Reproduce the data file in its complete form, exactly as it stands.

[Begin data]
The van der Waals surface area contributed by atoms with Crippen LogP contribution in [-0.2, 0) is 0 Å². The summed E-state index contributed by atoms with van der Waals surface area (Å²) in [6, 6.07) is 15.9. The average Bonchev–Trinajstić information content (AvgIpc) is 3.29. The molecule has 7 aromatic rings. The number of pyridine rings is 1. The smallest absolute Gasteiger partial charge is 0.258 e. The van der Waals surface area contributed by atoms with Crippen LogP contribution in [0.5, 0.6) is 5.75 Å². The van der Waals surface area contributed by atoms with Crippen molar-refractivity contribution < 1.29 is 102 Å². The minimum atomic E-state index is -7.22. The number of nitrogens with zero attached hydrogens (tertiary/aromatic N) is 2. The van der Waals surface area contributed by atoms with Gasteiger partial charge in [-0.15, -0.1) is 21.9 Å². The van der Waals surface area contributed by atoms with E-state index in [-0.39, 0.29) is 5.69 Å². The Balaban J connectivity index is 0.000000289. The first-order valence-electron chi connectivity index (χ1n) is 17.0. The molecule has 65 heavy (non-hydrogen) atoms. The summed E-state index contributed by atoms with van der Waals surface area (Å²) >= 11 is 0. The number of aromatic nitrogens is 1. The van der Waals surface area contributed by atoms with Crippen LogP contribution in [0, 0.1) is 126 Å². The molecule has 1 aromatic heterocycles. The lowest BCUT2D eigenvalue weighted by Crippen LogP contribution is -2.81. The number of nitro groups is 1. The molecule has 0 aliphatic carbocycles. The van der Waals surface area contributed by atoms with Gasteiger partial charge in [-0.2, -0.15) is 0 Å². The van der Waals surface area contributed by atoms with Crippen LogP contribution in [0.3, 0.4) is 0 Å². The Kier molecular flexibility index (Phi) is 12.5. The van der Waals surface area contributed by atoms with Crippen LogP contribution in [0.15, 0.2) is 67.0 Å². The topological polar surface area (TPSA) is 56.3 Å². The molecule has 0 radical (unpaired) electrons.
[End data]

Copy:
The van der Waals surface area contributed by atoms with Crippen LogP contribution in [-0.2, 0) is 0 Å². The summed E-state index contributed by atoms with van der Waals surface area (Å²) in [6, 6.07) is 15.9. The average Bonchev–Trinajstić information content (AvgIpc) is 3.29. The molecule has 7 aromatic rings. The number of pyridine rings is 1. The smallest absolute Gasteiger partial charge is 0.258 e. The van der Waals surface area contributed by atoms with Crippen LogP contribution in [0.5, 0.6) is 5.75 Å². The van der Waals surface area contributed by atoms with Crippen molar-refractivity contribution < 1.29 is 102 Å². The minimum atomic E-state index is -7.22. The number of nitrogens with zero attached hydrogens (tertiary/aromatic N) is 2. The van der Waals surface area contributed by atoms with Gasteiger partial charge in [-0.15, -0.1) is 21.9 Å². The van der Waals surface area contributed by atoms with E-state index in [-0.39, 0.29) is 5.69 Å². The Balaban J connectivity index is 0.000000289. The first-order valence-electron chi connectivity index (χ1n) is 17.0. The molecule has 65 heavy (non-hydrogen) atoms. The summed E-state index contributed by atoms with van der Waals surface area (Å²) >= 11 is 0. The number of aromatic nitrogens is 1. The van der Waals surface area contributed by atoms with Crippen LogP contribution in [0, 0.1) is 126 Å². The molecule has 1 aromatic heterocycles. The lowest BCUT2D eigenvalue weighted by Crippen LogP contribution is -2.81. The number of nitro groups is 1. The molecule has 0 aliphatic carbocycles. The van der Waals surface area contributed by atoms with Gasteiger partial charge in [-0.2, -0.15) is 0 Å². The van der Waals surface area contributed by atoms with Crippen LogP contribution in [0.3, 0.4) is 0 Å². The Kier molecular flexibility index (Phi) is 12.5. The van der Waals surface area contributed by atoms with Crippen LogP contribution in [0.15, 0.2) is 67.0 Å². The topological polar surface area (TPSA) is 56.3 Å². The molecule has 0 radical (unpaired) electrons.